Therefore, the “binding ordinances” of which you speak are literally of “the traditions of men”. Joseph, for whatever reason, tried to reinvent the wheel.
And, of course, choice is an issue, but not to the point of refusing to incorporate into Christ, by baptism, chrismation, and the Eucharist, those who are too young to choose, but whose parents choose for them, or those who, because of mental status, cannot choose. “Allow the little children to come unto me, for of such is the Kingdom of Heaven.”
I wonder how many children of age seven or eight, having been brought up in a Mormon (or Baptist) household, are actually CHOOSING.
Greg, it’s not the Mormons who believe in the damnation of infants who die without baptism. As for whether 8 year olds are old enough to actually choose Christ, it’s been revealed that it is the age of accountability and therefore it is appropriate to baptize children at that time but you are right that everyone must make a meaningful choice of their own to accept the Atonement of Jesus Christ so some people might do so in a fuller sense at some point after they have already been baptized and as they continue to study the Restored Gospel.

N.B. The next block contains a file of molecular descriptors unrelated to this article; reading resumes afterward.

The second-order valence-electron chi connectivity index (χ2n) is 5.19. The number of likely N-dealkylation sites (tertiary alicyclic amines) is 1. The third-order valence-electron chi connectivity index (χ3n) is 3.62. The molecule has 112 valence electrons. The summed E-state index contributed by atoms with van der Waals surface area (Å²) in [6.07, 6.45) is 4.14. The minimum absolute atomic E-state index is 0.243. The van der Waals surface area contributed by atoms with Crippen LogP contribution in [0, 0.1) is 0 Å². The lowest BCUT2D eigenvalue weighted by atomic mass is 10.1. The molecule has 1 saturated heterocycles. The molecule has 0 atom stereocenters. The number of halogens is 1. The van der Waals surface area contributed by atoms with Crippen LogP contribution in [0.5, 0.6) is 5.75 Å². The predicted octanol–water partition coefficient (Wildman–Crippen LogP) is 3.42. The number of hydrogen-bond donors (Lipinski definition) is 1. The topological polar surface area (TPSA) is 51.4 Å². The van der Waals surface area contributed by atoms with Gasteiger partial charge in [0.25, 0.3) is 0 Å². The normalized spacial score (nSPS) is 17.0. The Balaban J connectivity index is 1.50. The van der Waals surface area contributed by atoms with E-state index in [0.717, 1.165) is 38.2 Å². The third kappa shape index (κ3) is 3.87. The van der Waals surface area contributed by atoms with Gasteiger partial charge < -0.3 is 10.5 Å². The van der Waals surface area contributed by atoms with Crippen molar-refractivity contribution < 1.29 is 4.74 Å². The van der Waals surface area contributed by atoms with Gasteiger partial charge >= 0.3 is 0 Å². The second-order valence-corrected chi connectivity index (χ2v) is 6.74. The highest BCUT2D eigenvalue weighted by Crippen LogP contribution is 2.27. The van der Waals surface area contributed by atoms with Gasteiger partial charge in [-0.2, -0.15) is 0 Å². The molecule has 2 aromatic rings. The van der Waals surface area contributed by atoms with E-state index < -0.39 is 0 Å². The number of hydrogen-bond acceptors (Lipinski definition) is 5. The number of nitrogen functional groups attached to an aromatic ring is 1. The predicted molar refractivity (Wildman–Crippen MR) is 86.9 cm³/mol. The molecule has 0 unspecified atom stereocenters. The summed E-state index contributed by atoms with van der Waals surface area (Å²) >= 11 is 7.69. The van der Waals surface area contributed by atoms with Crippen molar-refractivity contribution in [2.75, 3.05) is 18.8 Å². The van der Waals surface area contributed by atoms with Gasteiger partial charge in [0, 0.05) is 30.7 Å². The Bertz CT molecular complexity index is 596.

The Melchizedek Priesthood is the Holy Priesthood, after the Order of the Son of God (Doctrine and Covenants 107). The “Smith Succession” is found in the Apostolic succession — although the authorized priesthood was taken from the earth in the centuries following the deaths of the Apostles, the resurrected Peter, James and John, Christ’s appointed presidency of the priesthood while he was on the earth and in his 40 day ministry, appeared to Joseph Smith and Oliver Cowdery and conferred the priesthood on them, reestablishing the Apostolic succession in the latter days.
Only ordinances performed by virtue of this Melchizedek Priesthood (or the Aaronic Priesthood under the direction of the Melchizedek Priesthood) are binding through the sealing power. Of course, faith in Christ is universally valid and has saving power — but at some point each person must choose to submit themselves to the will of God in receiving these ordinances as an expression of faith and obedience in order to truly become joint-heirs with Christ (i.e. partake of the resurrection of a celestial body, having shown themselves capable of living according to a celestial law).